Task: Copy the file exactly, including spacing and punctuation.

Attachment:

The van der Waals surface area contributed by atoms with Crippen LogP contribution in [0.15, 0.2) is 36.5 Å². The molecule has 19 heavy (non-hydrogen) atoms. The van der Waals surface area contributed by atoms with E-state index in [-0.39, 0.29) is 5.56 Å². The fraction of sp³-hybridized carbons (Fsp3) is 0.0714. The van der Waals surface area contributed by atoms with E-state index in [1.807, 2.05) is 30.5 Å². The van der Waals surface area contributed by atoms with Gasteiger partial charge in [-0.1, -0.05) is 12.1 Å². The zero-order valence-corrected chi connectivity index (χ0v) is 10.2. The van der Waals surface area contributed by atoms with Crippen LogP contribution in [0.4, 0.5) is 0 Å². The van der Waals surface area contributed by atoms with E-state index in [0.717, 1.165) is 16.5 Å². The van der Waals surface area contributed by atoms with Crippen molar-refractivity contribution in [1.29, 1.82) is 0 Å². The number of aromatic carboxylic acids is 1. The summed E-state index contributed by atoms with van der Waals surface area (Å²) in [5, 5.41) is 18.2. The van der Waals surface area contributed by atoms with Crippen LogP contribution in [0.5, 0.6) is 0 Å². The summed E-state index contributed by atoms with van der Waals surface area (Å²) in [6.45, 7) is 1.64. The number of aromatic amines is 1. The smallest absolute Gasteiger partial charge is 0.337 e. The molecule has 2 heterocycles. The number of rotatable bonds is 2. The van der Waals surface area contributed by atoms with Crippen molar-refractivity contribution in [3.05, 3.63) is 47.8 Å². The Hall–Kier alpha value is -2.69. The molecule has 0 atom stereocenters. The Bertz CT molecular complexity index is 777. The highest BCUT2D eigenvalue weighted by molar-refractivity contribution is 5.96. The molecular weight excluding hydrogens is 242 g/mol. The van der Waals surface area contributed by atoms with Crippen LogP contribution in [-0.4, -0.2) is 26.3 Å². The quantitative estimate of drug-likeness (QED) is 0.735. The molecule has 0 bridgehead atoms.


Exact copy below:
The van der Waals surface area contributed by atoms with Crippen LogP contribution in [0.15, 0.2) is 36.5 Å². The molecule has 19 heavy (non-hydrogen) atoms. The van der Waals surface area contributed by atoms with E-state index in [-0.39, 0.29) is 5.56 Å². The fraction of sp³-hybridized carbons (Fsp3) is 0.0714. The van der Waals surface area contributed by atoms with E-state index in [1.807, 2.05) is 30.5 Å². The van der Waals surface area contributed by atoms with Gasteiger partial charge in [-0.1, -0.05) is 12.1 Å². The zero-order valence-corrected chi connectivity index (χ0v) is 10.2. The van der Waals surface area contributed by atoms with Crippen LogP contribution in [0.4, 0.5) is 0 Å². The van der Waals surface area contributed by atoms with E-state index in [0.717, 1.165) is 16.5 Å². The van der Waals surface area contributed by atoms with Crippen molar-refractivity contribution in [1.29, 1.82) is 0 Å². The number of aromatic carboxylic acids is 1. The summed E-state index contributed by atoms with van der Waals surface area (Å²) in [5, 5.41) is 18.2. The van der Waals surface area contributed by atoms with Crippen LogP contribution in [0.5, 0.6) is 0 Å². The summed E-state index contributed by atoms with van der Waals surface area (Å²) in [6.45, 7) is 1.64. The number of aromatic amines is 1. The smallest absolute Gasteiger partial charge is 0.337 e. The molecule has 2 heterocycles. The number of rotatable bonds is 2. The van der Waals surface area contributed by atoms with Crippen molar-refractivity contribution in [3.05, 3.63) is 47.8 Å². The Hall–Kier alpha value is -2.69. The molecule has 0 atom stereocenters. The Bertz CT molecular complexity index is 777. The highest BCUT2D eigenvalue weighted by molar-refractivity contribution is 5.96. The molecular weight excluding hydrogens is 242 g/mol. The van der Waals surface area contributed by atoms with Crippen LogP contribution in [-0.4, -0.2) is 26.3 Å². The quantitative estimate of drug-likeness (QED) is 0.735. The molecule has 0 bridgehead atoms.